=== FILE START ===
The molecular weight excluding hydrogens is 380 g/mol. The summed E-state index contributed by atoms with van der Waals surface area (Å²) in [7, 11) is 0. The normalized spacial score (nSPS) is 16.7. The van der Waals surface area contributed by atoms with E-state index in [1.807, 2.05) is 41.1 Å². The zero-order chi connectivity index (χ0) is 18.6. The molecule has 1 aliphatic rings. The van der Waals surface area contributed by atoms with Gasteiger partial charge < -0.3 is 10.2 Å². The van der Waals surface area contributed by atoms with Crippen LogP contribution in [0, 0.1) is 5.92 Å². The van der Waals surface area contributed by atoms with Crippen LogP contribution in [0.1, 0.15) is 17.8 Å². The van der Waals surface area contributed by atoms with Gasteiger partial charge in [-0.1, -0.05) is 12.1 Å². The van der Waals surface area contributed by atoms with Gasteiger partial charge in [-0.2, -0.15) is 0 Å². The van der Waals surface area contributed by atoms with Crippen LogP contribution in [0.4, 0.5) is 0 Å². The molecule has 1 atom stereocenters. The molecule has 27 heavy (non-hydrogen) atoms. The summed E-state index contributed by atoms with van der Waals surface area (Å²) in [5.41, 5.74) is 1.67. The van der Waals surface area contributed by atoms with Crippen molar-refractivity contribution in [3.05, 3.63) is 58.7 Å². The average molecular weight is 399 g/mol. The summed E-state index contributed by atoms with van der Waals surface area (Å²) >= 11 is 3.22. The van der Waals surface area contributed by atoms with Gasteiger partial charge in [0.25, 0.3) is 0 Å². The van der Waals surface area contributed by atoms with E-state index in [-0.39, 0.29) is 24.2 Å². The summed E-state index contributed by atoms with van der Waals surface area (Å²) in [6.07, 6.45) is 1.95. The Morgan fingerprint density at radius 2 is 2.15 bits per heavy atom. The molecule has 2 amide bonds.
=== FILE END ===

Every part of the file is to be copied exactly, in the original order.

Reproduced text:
The molecular weight excluding hydrogens is 380 g/mol. The summed E-state index contributed by atoms with van der Waals surface area (Å²) in [7, 11) is 0. The normalized spacial score (nSPS) is 16.7. The van der Waals surface area contributed by atoms with E-state index in [1.807, 2.05) is 41.1 Å². The zero-order chi connectivity index (χ0) is 18.6. The molecule has 1 aliphatic rings. The van der Waals surface area contributed by atoms with Gasteiger partial charge < -0.3 is 10.2 Å². The van der Waals surface area contributed by atoms with Crippen LogP contribution in [0, 0.1) is 5.92 Å². The van der Waals surface area contributed by atoms with Crippen LogP contribution in [0.1, 0.15) is 17.8 Å². The van der Waals surface area contributed by atoms with Gasteiger partial charge in [-0.1, -0.05) is 12.1 Å². The van der Waals surface area contributed by atoms with Gasteiger partial charge in [-0.2, -0.15) is 0 Å². The van der Waals surface area contributed by atoms with Crippen LogP contribution in [0.4, 0.5) is 0 Å². The molecule has 1 atom stereocenters. The molecule has 27 heavy (non-hydrogen) atoms. The summed E-state index contributed by atoms with van der Waals surface area (Å²) in [5.41, 5.74) is 1.67. The van der Waals surface area contributed by atoms with Crippen molar-refractivity contribution in [3.05, 3.63) is 58.7 Å². The average molecular weight is 399 g/mol. The summed E-state index contributed by atoms with van der Waals surface area (Å²) >= 11 is 3.22. The van der Waals surface area contributed by atoms with Gasteiger partial charge in [0.25, 0.3) is 0 Å². The van der Waals surface area contributed by atoms with E-state index in [-0.39, 0.29) is 24.2 Å². The summed E-state index contributed by atoms with van der Waals surface area (Å²) in [6.07, 6.45) is 1.95. The Morgan fingerprint density at radius 2 is 2.15 bits per heavy atom. The molecule has 2 amide bonds.